Pingo: I had a very good idea about the different ingredients I had to throw into the mix to get a decent result, but I was truly surprised to find out that the less detailed and the more childish I made it, the better the result became. I simply had to make errors on purpose to give it a human feel.
VVS: What was the biggest challenge in making “It’s Paper”?
Pingo: Probably that I knew what I had to make and that it would take a while. Knowing what you want to do and actually doing it are two different things. I had to really force myself into finishing the project, or I would procrastinate in all kinds of ways. I think this is something a lot of creatives will recognize.
VVS: What was the greatest reward?
Pingo: Seeing the finished project, and that it was actually better than I envisioned it. And of course that it was so well received! That was really cool.
VVS: So you just released, through Vimeo On Demand, part one of an in-depth tutorial, which takes the viewer, step by step, through the complete process of creating a looping paper city animation:
Tell us about the tutorial series. What level of experience does a person need in order to follow along? What can they expect?
Pingo: It’s full disclosure. This is not just a superficial breakdown. I’ve rebuilt the whole project bit by bit. You need to know basic Cinema 4D to tag along, but even beginners will be able to follow. More advanced users might be bored by the modeling, but I’m sure there will be a few tricks they didn’t think about. And the shading and rendering is production proven. You’re basically going to be able to recreate the whole film, or make your own paper universe if you wish. Part two, which is in production, is going to be more advanced and cover making digital assets. There’s going to be some excellent stuff there.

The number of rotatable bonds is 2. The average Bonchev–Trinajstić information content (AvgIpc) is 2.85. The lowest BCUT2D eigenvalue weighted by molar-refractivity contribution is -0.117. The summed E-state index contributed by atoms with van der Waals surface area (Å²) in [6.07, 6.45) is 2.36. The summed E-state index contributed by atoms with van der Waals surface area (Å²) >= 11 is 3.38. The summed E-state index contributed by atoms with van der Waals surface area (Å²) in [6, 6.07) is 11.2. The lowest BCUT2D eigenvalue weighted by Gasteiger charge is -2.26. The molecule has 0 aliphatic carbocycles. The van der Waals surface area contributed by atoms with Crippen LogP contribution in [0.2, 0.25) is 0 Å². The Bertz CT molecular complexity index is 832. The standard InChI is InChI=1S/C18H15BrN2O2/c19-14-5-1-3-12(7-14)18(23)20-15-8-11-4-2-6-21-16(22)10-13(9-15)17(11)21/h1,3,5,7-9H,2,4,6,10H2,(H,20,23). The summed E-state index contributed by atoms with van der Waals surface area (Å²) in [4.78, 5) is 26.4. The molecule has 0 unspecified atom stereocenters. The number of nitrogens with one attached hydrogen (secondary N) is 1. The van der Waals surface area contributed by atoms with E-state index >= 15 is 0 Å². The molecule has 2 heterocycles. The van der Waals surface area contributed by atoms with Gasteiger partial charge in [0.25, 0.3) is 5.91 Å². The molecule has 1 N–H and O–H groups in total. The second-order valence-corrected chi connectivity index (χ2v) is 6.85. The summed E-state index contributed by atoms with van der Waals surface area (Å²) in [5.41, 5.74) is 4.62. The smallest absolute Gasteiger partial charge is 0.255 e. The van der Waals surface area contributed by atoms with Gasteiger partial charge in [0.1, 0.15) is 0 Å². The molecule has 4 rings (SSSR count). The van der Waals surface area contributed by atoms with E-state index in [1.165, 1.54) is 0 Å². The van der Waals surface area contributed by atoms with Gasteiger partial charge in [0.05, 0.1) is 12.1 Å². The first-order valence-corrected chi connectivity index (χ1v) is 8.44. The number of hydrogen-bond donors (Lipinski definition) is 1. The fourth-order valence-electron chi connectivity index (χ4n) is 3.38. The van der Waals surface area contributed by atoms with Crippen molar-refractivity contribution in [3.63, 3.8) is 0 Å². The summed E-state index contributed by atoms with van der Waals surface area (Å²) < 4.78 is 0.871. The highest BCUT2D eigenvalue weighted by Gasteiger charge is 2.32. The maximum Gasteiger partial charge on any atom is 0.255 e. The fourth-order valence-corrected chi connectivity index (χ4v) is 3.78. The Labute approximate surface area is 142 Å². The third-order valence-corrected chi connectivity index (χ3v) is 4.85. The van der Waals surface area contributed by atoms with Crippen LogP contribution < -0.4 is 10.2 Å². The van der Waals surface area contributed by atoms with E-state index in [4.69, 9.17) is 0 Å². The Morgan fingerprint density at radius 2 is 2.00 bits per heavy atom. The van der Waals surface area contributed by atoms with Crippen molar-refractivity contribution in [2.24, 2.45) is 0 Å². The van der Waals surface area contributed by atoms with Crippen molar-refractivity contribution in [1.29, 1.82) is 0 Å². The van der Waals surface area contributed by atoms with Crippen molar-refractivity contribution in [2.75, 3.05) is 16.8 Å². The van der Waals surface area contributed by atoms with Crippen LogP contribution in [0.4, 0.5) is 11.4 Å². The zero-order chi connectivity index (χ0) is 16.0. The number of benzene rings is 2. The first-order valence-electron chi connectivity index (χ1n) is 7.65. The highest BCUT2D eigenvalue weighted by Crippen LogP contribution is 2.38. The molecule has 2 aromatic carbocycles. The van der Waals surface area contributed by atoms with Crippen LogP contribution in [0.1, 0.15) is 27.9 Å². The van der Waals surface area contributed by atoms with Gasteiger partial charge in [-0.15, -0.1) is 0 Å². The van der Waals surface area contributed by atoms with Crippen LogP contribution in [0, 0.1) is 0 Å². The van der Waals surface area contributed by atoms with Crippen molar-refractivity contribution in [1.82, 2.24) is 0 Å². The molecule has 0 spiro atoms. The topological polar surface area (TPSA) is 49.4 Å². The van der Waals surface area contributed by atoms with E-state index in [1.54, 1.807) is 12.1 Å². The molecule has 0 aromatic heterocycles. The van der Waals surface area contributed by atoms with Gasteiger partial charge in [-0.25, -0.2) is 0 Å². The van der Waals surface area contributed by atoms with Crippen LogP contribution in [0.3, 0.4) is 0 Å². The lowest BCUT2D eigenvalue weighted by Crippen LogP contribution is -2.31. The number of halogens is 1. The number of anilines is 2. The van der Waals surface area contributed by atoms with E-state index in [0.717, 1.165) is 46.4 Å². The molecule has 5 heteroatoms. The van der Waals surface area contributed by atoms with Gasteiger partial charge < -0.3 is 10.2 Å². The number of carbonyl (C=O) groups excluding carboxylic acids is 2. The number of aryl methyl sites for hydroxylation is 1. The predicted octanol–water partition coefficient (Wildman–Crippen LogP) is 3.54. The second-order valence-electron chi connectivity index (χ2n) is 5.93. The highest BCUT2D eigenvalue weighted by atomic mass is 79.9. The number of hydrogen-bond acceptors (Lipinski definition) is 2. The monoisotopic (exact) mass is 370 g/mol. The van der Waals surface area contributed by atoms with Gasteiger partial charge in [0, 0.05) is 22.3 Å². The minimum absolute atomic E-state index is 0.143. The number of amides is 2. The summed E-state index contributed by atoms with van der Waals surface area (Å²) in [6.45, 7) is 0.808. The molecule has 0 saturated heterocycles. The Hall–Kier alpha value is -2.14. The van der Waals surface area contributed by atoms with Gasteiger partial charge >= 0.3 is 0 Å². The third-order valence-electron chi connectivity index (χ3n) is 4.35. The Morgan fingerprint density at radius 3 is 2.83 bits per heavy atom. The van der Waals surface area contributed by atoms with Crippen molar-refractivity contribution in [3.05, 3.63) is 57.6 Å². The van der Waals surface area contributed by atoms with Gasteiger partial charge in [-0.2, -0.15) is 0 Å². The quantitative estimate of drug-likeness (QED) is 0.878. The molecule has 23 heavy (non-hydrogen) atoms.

VVS: What was your motivation to create these tutorial videos? You could have kept your “secrets” to yourself. Why share the knowledge?
Pingo: It really is of no use if you keep it a secret. By sharing knowledge like this, you’re pushing the whole industry, or community, if you like, which is good for everybody involved — including me. I am also pushing myself. Now I have to come up with something new, because everybody can make paper. Knowledge really isn’t beneficial to anyone if it’s hidden away in a dark room.